I might add, too, that small churches really don’t have any advantages on the big churches when it comes to the four comments with which the above post begins. We have the same proportion of saints to sinners in the pews, and they have plenty of long-timers; we have a back door that’s just as wide open, proportionately; growing is a real achievement and we really aren’t as holy as we think we are; and Jesus spent at least as much time teaching his disciples how to spread the Gospel as He did teaching them how to “get a lot done” missionally. And besides, most of our bragging is based on the activities of a few core people, not the whole. We small churches are generally very insecure about that fact already but we’d rather just paper over it with other accomplishments or comfort ourselves with sweet nothings than come to terms with the root of our insecurity and approach it directly. Humility would accept correction and pray for direction without feeling the need to toot our own horn to make ourselves feel better.

  9. Cadog says:

    Wow, Fr. Thorpus! Your comments are an amazing, honest, and bold complement to Fr. Jonathan’s opening of this discussion. Your posts together make my symposium concept even more appealing!

    To Fr. J.: Thanks for your response. Actually, your concerns are very similar to mine, and were prior to my learning a little more about Saddleback specifically. I think part of my caution here is self-directed — because of my own strong reaction in recent years to evangelicalism, to which I may really owe a debt of gratitude, since those attributes are what pushed me into Anglicanism, with no end of delight in spiritual life since. A relevant aside is that my own priest has counseled me to not be so critical of evangelicals.

    Also, your comments re. Gene Robinson are helpful and provide balance to the villification of homosexuals in the church (another conversation altogether and one I am not very good for).

    I also see the “connectedness” of your analysis of Robinson and his camp on the one hand; and and some stripes of American evangelicalism on the other. Hugely insightful.

    btw, Fr. J. — our annual membership at the Phila Art Museum runs out in a couple months, and we intend to get back your way — to church hopefully — before that happens.


  10. FatherThorpus says:

    Here are some more thoughts on Church going out to make disciples, from another Episcopal priest.

  11. Pingback: Forward in Faith | Between the Devil and the Deep Blue Sea

  12. Aaron says:

    Interesting views about the “pelagianism” of both Robinson and Warren, as it fits with my own feelings about the rot in modern Protestantism: having come from being an Orthodox catechumen for years and now exploring Anglicanism, my own thoughts are that there is alot of extroverted oriented work and actvitism going on, self-justifications to distract from the “inner life” that is so important to being authenticly Christian. I’ve encountered a few Episcopalians that regard the emphasis on contrition in classical Christian piety and liturgy as morbid (it’s a pitty that no Prayer of Humble Access is part of Rite II), yet paradoxically I think human depravity is the only doctrine that can set human beings free to really live authenticly, to create space for God to work in us.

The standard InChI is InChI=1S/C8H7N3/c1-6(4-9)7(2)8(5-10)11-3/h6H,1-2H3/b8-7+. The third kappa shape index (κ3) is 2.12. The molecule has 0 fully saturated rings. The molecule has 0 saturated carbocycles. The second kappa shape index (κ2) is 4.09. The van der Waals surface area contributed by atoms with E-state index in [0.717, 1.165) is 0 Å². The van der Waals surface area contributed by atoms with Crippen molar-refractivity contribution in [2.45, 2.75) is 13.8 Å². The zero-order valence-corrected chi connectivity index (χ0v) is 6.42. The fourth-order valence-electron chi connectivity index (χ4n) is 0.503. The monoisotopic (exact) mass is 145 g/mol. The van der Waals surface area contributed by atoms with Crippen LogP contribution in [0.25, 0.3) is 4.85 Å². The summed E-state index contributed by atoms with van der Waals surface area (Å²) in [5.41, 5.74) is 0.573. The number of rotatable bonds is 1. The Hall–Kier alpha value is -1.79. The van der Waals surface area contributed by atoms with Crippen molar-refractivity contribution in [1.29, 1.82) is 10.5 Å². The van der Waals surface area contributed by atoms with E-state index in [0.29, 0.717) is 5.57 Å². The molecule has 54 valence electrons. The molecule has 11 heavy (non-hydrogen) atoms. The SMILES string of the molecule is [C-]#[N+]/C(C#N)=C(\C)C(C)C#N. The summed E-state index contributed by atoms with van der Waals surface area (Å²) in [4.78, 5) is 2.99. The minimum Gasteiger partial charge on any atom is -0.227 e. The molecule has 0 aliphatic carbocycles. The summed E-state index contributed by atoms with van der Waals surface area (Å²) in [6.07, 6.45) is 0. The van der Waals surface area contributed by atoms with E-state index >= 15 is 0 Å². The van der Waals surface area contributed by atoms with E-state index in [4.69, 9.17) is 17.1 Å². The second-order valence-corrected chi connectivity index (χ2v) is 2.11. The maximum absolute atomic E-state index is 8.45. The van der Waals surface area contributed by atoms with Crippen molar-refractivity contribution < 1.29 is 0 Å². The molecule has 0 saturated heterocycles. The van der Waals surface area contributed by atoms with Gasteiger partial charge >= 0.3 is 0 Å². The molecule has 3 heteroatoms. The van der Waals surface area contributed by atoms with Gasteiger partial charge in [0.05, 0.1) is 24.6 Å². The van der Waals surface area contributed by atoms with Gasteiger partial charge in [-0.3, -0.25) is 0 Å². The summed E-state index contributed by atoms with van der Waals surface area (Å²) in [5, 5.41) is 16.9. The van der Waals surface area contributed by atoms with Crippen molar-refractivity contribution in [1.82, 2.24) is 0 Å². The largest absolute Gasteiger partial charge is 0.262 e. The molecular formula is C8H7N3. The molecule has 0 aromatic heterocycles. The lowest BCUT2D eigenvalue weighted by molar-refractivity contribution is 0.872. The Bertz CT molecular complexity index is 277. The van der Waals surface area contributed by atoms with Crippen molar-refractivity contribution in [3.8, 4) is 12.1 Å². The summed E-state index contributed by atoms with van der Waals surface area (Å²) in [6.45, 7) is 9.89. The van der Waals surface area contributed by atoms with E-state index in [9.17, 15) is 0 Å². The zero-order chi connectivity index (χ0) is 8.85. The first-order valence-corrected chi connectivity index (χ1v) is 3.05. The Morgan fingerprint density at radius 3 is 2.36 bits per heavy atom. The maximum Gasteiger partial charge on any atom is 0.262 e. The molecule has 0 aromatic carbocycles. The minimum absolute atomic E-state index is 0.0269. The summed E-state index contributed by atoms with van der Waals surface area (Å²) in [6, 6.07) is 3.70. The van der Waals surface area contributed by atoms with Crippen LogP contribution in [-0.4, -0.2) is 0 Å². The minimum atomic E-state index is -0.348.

13. MichaelA says:

    Excellent article.

    I can’t comment on Rick Warren as I know very little about him. But the rest is spot on, and should be carefully considered by every pastor and his lay people, regardles of their denomination:

    It all good, but this passage in particular hits the spot:

    “This means first and foremost that the Church in our day must make a radical return to Holy Scripture and take a vastly different approach to preaching. We cannot afford to assume that people know the Gospel, nor can we rely on the kind of erudite story telling that has passed for preaching in the last two generations to get the message across. We need to talk about Jesus, personally and passionately, but to root every word of it in the actual text of Scripture. We need to reclaim the language of doctrine. This does not have to be dry or academic. You would be amazed what doing something as simple as telling people that the Old Testament is as much about Jesus as the New Testament will do for them. I’ve seen just saying that much change people’s lives.”

    Our culture (both in Australia and America) is largely pagan, We need to look at the history of the church through the ages when it has been in missionary mode – that is where we will find our most helpful lessons.